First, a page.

Mistrial declared in punishment phase of woman convicted of causing boyfriend’s death

Amanda Montoya facing 5 to 99 years in prison

Amanda Montoya. (Copyright 2023 by KSAT - All rights reserved.)

SAN ANTONIOUpdate (6:50 a.m. Tuesday): A jury was unable to come up with a punishment for a woman convicted in the death of her boyfriend.

A mistrial was declared late Monday night in the punishment phase for Amanda Montoya.

Montoya was found guilty of aggravated assault with a deadly weapon last week. A new jury will be called for another punishment phase. She’s facing 5 to 99 years in prison.


Original (3:38 p.m. Monday): Prosecutors in the trial of a woman convicted of causing the death of her boyfriend brought up past criminal charges to a jury on Monday.

The punishment phase for Amanda Montoya is underway. She faces five to 99 years in prison.

Montoya in 2016 was charged with the murder of her boyfriend Cesar Gallegos, who was found inside his South Side home with a single gunshot wound.

A jury last week found Montoya not guilty of murder but guilty of a lesser charge of aggravated assault with a deadly weapon, which carries the same punishment range as the murder charge.

Montoya’s daughter and a friend took the stand on her behalf and talked about her as a caring and non-violent person.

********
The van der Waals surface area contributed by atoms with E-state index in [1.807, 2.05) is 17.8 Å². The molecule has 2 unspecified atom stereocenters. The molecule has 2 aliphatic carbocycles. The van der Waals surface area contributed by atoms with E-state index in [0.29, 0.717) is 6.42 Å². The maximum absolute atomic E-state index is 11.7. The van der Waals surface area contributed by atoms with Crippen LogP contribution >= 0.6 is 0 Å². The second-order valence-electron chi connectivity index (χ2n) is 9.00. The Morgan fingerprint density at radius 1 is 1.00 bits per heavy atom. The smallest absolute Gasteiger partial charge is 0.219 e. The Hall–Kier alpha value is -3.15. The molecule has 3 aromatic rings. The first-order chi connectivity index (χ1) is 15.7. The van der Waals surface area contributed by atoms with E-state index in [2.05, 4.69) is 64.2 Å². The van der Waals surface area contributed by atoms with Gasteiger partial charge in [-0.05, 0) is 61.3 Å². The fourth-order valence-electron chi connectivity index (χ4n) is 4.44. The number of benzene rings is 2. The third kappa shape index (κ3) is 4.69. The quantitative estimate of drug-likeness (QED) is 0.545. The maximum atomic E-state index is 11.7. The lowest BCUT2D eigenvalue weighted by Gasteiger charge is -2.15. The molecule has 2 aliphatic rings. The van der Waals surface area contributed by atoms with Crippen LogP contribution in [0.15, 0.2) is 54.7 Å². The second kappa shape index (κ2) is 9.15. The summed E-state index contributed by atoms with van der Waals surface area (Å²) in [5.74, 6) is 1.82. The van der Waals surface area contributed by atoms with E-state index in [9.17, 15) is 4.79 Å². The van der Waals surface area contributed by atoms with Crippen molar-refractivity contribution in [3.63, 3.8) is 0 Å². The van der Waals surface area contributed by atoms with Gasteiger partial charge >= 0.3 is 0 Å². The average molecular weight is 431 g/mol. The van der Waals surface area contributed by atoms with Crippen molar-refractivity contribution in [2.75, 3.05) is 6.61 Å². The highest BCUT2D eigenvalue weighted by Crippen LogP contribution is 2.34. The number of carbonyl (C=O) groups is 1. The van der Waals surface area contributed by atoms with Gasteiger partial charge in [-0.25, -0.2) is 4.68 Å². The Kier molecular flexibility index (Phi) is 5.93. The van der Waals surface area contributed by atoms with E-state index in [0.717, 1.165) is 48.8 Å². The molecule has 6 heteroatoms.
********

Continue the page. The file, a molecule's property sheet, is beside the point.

That’s when prosecutor Oscar Peña brought up Montoya’s three past DWI convictions and explained how at one point she was involved in a drunk-driving crash.

Montoya’s past convictions were in before Gallegos’ death, but she also had a bond violation while on house arrest while awaiting her trial.

Jury deliberations began late Monday afternoon to decide Montoya’s punishment.

We will update this article once that verdict is in.


Woman accused of fatally shooting boyfriend found not guilty of murder, guilty of agg. assault

About the Authors:

Erica Hernandez is an Emmy award-winning journalist with15 years of experience in the broadcast news business. Erica has covered a wide array of stories all over Central and South Texas. She's currently the court reporter and cohost of the podcast Texas Crime Stories.

Misael started at KSAT-TV as a photojournalist in 1987.